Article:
Candy Cane Cookies

"Plan ahead...needs to chill. Guests will have a merry time munching these mild mint cookies. The cute crunchy canes are easy to form once you color the dough--just roll into ropes and twist together."
photo by anme7039 photo by anme7039
photo by anme7039
photo by DogAndCatDoc photo by DogAndCatDoc
photo by Chef Maggie Mae photo by Chef Maggie Mae
photo by Chef Maggie Mae photo by Chef Maggie Mae
Ready In:
72 cookies




  • In a bowl, cream butter, shortening and sugars.
  • Beat in milk, egg and extracts.
  • Gradually add flour and salt.
  • Set aside half of the dough.
  • Divide remaining dough in half; add green food coloring to one portion and red food coloring to the other.
  • Wrap dough separately in plastic wrap.
  • Refrigerate for 1 hour or until easy to handle.
  • Roll ½ teaspoonfuls of each color of dough in to 3-inch ropes.
  • Place each green rope next to a white rope; press together gently and twist.
  • Repeat with red ropes and remaining white ropes.
  • Place 2 inches apart on ungreased baking sheets.
  • Curve one end, forming a cane.
  • Bake at 350° for 11-13 minutes or until set.
  • Cool for 2 minutes; carefully remove to wire racks.
  • (Recipe courtesy: Taste of Home's Quick Cooking Magazine).

Questions & Replies

Got a question? Share it with the community!


  1. I've been making these for years but couldn't quite get them right - then I used this recipe and they turned out perfect! I also used a thin confectioners sugar-milk-mint glaze and dusted them with crushed candy canes :-) A really great recipe.
  2. These are a very festive addition to a Christmas cookie tray, but the taste didn't appeal to me. As fussy as they were to prepare, I guess I hoped they would be wonderful. But my grand kids loved them! I added a couple tablespoons of additional flour and the chilled dough was easy to work. I also followed another reviewer's idea and glazed the warm cookies and then sprinkled with crushed Starlite peppermint. Following the 1/2 tsp. portioning and the 3" length, this recipe.yielded 10 dozen nice 2 or 3 bite cookies. Thanks for posting this one!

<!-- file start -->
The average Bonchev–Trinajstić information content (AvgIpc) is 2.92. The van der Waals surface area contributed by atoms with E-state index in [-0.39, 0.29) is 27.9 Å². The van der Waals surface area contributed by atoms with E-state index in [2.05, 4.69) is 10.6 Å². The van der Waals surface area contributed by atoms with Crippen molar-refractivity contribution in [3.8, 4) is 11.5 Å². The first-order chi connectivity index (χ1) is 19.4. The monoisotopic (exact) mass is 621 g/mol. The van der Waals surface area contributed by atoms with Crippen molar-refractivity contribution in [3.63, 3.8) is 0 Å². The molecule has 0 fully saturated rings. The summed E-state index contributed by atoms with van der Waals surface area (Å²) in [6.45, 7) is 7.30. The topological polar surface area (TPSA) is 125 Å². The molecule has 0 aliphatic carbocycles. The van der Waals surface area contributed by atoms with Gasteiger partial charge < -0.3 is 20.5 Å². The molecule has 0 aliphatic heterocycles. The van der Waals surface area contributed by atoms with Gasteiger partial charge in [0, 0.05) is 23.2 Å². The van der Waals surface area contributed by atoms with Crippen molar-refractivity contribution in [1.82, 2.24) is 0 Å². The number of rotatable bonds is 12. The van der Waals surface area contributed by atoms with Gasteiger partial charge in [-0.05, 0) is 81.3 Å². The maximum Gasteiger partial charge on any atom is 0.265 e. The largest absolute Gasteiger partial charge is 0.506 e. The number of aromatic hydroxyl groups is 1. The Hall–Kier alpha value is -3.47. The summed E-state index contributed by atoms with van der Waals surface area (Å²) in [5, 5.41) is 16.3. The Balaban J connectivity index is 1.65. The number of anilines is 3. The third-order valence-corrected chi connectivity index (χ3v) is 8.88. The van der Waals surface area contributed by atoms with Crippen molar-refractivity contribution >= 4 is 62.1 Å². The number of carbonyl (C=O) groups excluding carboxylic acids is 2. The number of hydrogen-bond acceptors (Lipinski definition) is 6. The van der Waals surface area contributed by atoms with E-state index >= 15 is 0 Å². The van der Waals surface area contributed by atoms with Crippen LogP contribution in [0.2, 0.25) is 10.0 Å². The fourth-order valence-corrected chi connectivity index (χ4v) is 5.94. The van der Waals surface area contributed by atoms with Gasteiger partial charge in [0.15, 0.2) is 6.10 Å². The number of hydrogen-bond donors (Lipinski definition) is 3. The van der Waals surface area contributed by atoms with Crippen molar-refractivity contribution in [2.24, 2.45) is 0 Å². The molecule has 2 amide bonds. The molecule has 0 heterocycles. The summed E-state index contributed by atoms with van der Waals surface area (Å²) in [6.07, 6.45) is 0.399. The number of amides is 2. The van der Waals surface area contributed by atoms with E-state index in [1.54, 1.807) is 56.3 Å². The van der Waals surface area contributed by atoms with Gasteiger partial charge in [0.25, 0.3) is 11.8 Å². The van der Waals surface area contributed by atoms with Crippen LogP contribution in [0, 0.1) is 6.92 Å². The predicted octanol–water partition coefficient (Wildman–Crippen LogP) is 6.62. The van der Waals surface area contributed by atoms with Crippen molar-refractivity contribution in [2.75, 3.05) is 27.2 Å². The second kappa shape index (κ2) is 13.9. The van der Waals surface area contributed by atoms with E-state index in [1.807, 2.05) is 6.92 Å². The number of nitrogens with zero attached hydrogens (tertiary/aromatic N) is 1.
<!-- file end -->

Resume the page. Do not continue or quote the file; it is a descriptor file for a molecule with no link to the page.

3. Although time consuming, these were wonderful! Took to a cookie exchange and they were a big hit! I did deviate from the directions a little, I didn't add the extracts until AFTER everything was mixed and then once I had my dough and it was split into 2 colors I added the mint to only one color and the vanilla to the other. My kids like mint but this way it was not overbearing the cookie. Some people said just right others said could use a little more(and I doubled the receipe but not the extract). Once I had my system down I was cranking out cookies like a well oiled machine! Thanks, great receipe!
  4. I have made these for Christmas one year using a recipe very similar to this one. Of course the cookies tasted great, but they were a little tedious to make, and they were also too delicate to put into cookie baskets. The idea is great, though, and if you are planning on serving them on a platter, or you don't mind if they get a little broken up, these cookies are very good. :)
  5. These are a classic that I have made many times at Christmas. I like to separate the dough and then leave one ball white and add almond extract instead of vanilla and then I make the other half red and add the peppermint extract. These always turn out well. You can make them very small or long as all the cookies on the tray are the same size, they turn out great...pull out as soon as the bottem edges have a hint of brown...but tops should not be brown at all. The only downside to this cookie is that they are difficult to store without breaking. I will continue to make these for the kids each year. Thanks for sharing the recipe!



Find More Recipes